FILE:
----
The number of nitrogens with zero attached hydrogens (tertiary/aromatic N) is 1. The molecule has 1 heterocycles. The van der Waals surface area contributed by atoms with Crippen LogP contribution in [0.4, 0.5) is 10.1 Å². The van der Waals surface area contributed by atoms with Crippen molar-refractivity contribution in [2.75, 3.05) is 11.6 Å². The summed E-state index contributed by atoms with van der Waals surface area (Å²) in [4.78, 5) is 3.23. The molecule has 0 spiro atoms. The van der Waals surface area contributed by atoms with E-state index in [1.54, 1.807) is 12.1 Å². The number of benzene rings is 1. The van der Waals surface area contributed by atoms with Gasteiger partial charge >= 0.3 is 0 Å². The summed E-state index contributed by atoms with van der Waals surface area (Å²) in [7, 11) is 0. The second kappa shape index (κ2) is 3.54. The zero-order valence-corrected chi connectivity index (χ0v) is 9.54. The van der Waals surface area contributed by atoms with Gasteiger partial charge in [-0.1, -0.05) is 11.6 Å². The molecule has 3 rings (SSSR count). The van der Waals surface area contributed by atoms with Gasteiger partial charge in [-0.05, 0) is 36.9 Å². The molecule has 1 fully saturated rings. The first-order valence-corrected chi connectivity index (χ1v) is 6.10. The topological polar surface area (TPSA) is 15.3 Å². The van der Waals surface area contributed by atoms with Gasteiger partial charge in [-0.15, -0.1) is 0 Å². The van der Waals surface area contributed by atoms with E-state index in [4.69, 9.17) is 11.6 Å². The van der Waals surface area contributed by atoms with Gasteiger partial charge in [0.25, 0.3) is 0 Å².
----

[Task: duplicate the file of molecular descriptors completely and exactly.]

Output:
The number of nitrogens with zero attached hydrogens (tertiary/aromatic N) is 1. The molecule has 1 heterocycles. The van der Waals surface area contributed by atoms with Crippen LogP contribution in [0.4, 0.5) is 10.1 Å². The van der Waals surface area contributed by atoms with Crippen molar-refractivity contribution in [2.75, 3.05) is 11.6 Å². The summed E-state index contributed by atoms with van der Waals surface area (Å²) in [4.78, 5) is 3.23. The molecule has 0 spiro atoms. The van der Waals surface area contributed by atoms with E-state index in [1.54, 1.807) is 12.1 Å². The number of benzene rings is 1. The van der Waals surface area contributed by atoms with Gasteiger partial charge >= 0.3 is 0 Å². The summed E-state index contributed by atoms with van der Waals surface area (Å²) in [7, 11) is 0. The second kappa shape index (κ2) is 3.54. The zero-order valence-corrected chi connectivity index (χ0v) is 9.54. The van der Waals surface area contributed by atoms with Gasteiger partial charge in [-0.1, -0.05) is 11.6 Å². The molecule has 3 rings (SSSR count). The van der Waals surface area contributed by atoms with Gasteiger partial charge in [-0.05, 0) is 36.9 Å². The molecule has 1 fully saturated rings. The first-order valence-corrected chi connectivity index (χ1v) is 6.10. The topological polar surface area (TPSA) is 15.3 Å². The van der Waals surface area contributed by atoms with Gasteiger partial charge in [-0.15, -0.1) is 0 Å². The van der Waals surface area contributed by atoms with E-state index in [4.69, 9.17) is 11.6 Å². The van der Waals surface area contributed by atoms with Gasteiger partial charge in [0.25, 0.3) is 0 Å².